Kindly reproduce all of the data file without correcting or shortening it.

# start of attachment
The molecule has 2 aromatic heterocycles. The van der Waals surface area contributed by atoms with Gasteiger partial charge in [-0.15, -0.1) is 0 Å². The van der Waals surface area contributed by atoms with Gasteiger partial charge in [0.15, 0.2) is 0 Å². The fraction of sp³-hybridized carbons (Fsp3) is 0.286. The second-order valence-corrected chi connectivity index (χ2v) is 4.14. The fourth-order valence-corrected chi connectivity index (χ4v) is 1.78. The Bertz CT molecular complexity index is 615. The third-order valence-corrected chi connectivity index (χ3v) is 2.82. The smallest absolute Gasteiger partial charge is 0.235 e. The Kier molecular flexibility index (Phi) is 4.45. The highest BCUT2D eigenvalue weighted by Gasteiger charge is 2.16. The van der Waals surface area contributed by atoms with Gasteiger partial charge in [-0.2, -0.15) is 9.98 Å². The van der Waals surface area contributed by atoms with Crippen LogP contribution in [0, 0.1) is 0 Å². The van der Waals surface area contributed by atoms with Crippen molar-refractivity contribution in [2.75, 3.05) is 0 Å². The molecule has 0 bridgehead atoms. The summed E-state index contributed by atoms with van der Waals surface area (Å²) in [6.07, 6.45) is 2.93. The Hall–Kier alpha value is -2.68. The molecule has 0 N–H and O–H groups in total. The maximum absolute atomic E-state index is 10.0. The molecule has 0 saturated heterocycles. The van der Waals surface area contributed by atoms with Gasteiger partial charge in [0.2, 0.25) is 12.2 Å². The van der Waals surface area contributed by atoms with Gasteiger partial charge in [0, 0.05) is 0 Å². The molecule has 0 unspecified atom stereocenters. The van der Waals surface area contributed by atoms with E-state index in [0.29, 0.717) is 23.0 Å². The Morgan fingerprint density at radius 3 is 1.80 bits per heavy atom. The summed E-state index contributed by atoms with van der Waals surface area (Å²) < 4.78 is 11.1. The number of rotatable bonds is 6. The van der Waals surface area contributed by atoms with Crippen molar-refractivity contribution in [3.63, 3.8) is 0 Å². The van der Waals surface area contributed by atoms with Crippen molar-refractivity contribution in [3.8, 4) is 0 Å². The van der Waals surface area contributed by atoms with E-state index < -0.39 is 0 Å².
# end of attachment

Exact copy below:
The molecule has 2 aromatic heterocycles. The van der Waals surface area contributed by atoms with Gasteiger partial charge in [-0.15, -0.1) is 0 Å². The van der Waals surface area contributed by atoms with Gasteiger partial charge in [0.15, 0.2) is 0 Å². The fraction of sp³-hybridized carbons (Fsp3) is 0.286. The second-order valence-corrected chi connectivity index (χ2v) is 4.14. The fourth-order valence-corrected chi connectivity index (χ4v) is 1.78. The Bertz CT molecular complexity index is 615. The third-order valence-corrected chi connectivity index (χ3v) is 2.82. The smallest absolute Gasteiger partial charge is 0.235 e. The Kier molecular flexibility index (Phi) is 4.45. The highest BCUT2D eigenvalue weighted by Gasteiger charge is 2.16. The van der Waals surface area contributed by atoms with Gasteiger partial charge in [-0.2, -0.15) is 9.98 Å². The van der Waals surface area contributed by atoms with Crippen LogP contribution in [0, 0.1) is 0 Å². The van der Waals surface area contributed by atoms with Crippen molar-refractivity contribution in [2.75, 3.05) is 0 Å². The molecule has 0 bridgehead atoms. The summed E-state index contributed by atoms with van der Waals surface area (Å²) in [6.07, 6.45) is 2.93. The Hall–Kier alpha value is -2.68. The molecule has 0 N–H and O–H groups in total. The maximum absolute atomic E-state index is 10.0. The molecule has 0 saturated heterocycles. The van der Waals surface area contributed by atoms with Gasteiger partial charge in [0.2, 0.25) is 12.2 Å². The van der Waals surface area contributed by atoms with Gasteiger partial charge in [0, 0.05) is 0 Å². The molecule has 0 unspecified atom stereocenters. The van der Waals surface area contributed by atoms with E-state index in [0.29, 0.717) is 23.0 Å². The Morgan fingerprint density at radius 3 is 1.80 bits per heavy atom. The summed E-state index contributed by atoms with van der Waals surface area (Å²) < 4.78 is 11.1. The number of rotatable bonds is 6. The van der Waals surface area contributed by atoms with Crippen molar-refractivity contribution in [3.63, 3.8) is 0 Å². The van der Waals surface area contributed by atoms with Crippen molar-refractivity contribution in [3.8, 4) is 0 Å². The van der Waals surface area contributed by atoms with E-state index < -0.39 is 0 Å².